“Initial gut bacteria colonisation is an important factor in the development of a newborn infant’s healthy immune system. This colonisation is favourably influenced by the presence of breast milk, yet the specific mechanisms and metabolomics remain under-researched, and require further investigation. The project has a broad range of objectives. The research team intends to identify the differences in intestinal colonisation of bacteria between infants fed mother’s milk versus formula, to elucidate the influence of specific health-promoting intestinal bacterial species on fundamental neonatal metabolic and immune functions, and to determine anti-inflammatory effects and their cellular pathways using foetal intestinal cells.”
“We are pleased to partner with Professor Walker to support broader understanding of the important role breast milk plays in infant immunity – a vital building block to a child’s health.”
“We are very pleased that the University of Oxford, one of the world’s leading universities, is partnering with us to establish a centre dedicated to this important topic. Our collaboration has the chance to contribute substantially to a better understanding of this aspect of lactation, and in turn, help improve the health of mothers and children around the globe.”
“Acute malnutrition is one of the main reasons infants die during violent conflicts and when families are displaced for long periods of time. Interrupted breastfeeding is one of the main causes of this malnutrition. Many women stop breastfeeding when they are forced to flee their homes, while influxes of donated formula also discourage breastfeeding.”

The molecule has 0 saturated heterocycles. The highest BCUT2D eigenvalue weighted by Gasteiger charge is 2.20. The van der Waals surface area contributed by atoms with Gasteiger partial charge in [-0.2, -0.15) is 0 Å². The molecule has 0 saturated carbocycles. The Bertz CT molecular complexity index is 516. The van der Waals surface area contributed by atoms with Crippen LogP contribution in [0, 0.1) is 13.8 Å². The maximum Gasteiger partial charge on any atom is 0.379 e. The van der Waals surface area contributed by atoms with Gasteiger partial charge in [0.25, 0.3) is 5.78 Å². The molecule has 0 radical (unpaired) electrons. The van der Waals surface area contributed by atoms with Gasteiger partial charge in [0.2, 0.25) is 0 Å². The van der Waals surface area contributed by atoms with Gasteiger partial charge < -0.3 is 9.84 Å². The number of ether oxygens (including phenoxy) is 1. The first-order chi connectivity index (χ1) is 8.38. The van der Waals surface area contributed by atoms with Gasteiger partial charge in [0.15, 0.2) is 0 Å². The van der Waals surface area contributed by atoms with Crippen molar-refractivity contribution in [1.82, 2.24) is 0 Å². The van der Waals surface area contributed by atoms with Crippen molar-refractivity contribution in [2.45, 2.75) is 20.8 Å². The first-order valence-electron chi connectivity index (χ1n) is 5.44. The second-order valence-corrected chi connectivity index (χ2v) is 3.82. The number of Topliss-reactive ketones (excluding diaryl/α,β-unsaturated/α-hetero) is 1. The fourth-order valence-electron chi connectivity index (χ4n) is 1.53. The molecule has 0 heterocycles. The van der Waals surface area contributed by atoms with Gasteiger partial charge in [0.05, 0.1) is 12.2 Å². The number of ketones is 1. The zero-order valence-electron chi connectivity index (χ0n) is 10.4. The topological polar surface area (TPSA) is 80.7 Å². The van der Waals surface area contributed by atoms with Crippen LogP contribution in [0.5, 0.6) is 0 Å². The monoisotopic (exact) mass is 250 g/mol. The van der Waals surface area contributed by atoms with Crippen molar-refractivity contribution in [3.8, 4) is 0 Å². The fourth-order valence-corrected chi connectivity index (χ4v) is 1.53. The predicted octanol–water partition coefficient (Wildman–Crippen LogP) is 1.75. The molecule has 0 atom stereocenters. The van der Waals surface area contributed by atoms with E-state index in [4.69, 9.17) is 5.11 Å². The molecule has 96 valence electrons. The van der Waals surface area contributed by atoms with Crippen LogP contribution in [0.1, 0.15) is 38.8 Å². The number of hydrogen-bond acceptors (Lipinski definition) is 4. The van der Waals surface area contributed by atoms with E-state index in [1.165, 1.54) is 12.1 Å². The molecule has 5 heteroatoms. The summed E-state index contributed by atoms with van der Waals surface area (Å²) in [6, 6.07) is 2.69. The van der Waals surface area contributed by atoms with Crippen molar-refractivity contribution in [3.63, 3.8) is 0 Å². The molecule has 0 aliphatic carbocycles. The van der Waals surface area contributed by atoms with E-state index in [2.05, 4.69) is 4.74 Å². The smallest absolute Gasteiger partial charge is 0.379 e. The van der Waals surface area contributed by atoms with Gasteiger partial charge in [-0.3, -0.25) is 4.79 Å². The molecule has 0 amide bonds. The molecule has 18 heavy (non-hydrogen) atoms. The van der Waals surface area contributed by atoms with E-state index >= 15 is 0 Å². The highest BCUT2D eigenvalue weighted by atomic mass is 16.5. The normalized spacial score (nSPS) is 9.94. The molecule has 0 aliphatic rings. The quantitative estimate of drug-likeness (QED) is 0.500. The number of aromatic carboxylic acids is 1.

“We hope this research will contribute to new international standards that help UN agencies and NGOs provide the best possible support to breastfeeding mothers who are living through violent conflict and displacement.
“We must help ensure that even children who start their lives in the worst possible circumstances get the best possible start through the benefits of breastfeeding.
“Just prior to a caesarean section, we would induce mild labour. This would cause no pain or distress to the mother or baby, but still trigger the release of important hormones, which are beneficial for mother and child”.
“The study is of interest to FLRF for several reasons: It aims to scientifically confirm initial observations, its findings can be implemented globally, and hence, it has the ability to positively affect breastfeeding rates worldwide”.
”The UKBB and USZ study offers a great opportunity for quickly integrating research findings and improving everyday medical practice. This aligns precisely with our strategy of financing research that bridges the gap from basic research to practical implementation, leading to improved treatment protocols that decision-makers and health professionals can promote. This way we can create sustainable benefits for mothers and their children“.
“Because breastfeeding is so crucial for maximizing the health and development of mothers and children, the BBF programme is designed to lead to significant healthcare cost savings for countries that implement it.”
“Seeing countries from such diverse regions committing to the BBF programme is testament to the quality of the programme and YSPH’s work.”
“This is indeed a very complex task and we are extremely pleased that Professor Pérez-Escamilla and his YSPH team are meeting the challenge.”